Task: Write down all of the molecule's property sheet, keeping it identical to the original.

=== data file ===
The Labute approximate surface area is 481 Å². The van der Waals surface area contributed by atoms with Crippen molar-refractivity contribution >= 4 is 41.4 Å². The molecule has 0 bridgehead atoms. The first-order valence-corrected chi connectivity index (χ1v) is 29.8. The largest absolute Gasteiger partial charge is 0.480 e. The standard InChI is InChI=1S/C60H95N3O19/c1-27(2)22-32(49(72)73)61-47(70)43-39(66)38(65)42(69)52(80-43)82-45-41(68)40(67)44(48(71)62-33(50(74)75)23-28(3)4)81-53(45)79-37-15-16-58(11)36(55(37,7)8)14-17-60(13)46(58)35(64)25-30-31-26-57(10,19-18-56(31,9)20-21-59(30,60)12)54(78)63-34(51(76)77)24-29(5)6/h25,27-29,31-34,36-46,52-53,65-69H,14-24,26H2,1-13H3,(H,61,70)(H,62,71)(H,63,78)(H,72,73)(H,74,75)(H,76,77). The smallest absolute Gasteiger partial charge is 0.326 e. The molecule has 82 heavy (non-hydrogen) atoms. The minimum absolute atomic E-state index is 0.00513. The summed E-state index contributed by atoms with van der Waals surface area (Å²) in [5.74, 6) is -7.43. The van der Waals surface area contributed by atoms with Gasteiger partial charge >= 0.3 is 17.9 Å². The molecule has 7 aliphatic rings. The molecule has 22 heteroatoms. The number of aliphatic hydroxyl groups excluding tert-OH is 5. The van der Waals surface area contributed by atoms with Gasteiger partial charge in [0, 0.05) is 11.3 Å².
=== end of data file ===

The Labute approximate surface area is 481 Å². The van der Waals surface area contributed by atoms with Crippen molar-refractivity contribution >= 4 is 41.4 Å². The molecule has 0 bridgehead atoms. The first-order valence-corrected chi connectivity index (χ1v) is 29.8. The largest absolute Gasteiger partial charge is 0.480 e. The standard InChI is InChI=1S/C60H95N3O19/c1-27(2)22-32(49(72)73)61-47(70)43-39(66)38(65)42(69)52(80-43)82-45-41(68)40(67)44(48(71)62-33(50(74)75)23-28(3)4)81-53(45)79-37-15-16-58(11)36(55(37,7)8)14-17-60(13)46(58)35(64)25-30-31-26-57(10,19-18-56(31,9)20-21-59(30,60)12)54(78)63-34(51(76)77)24-29(5)6/h25,27-29,31-34,36-46,52-53,65-69H,14-24,26H2,1-13H3,(H,61,70)(H,62,71)(H,63,78)(H,72,73)(H,74,75)(H,76,77). The smallest absolute Gasteiger partial charge is 0.326 e. The molecule has 82 heavy (non-hydrogen) atoms. The minimum absolute atomic E-state index is 0.00513. The summed E-state index contributed by atoms with van der Waals surface area (Å²) in [5.74, 6) is -7.43. The van der Waals surface area contributed by atoms with Gasteiger partial charge >= 0.3 is 17.9 Å². The molecule has 7 aliphatic rings. The molecule has 22 heteroatoms. The number of aliphatic hydroxyl groups excluding tert-OH is 5. The van der Waals surface area contributed by atoms with Gasteiger partial charge in [0, 0.05) is 11.3 Å².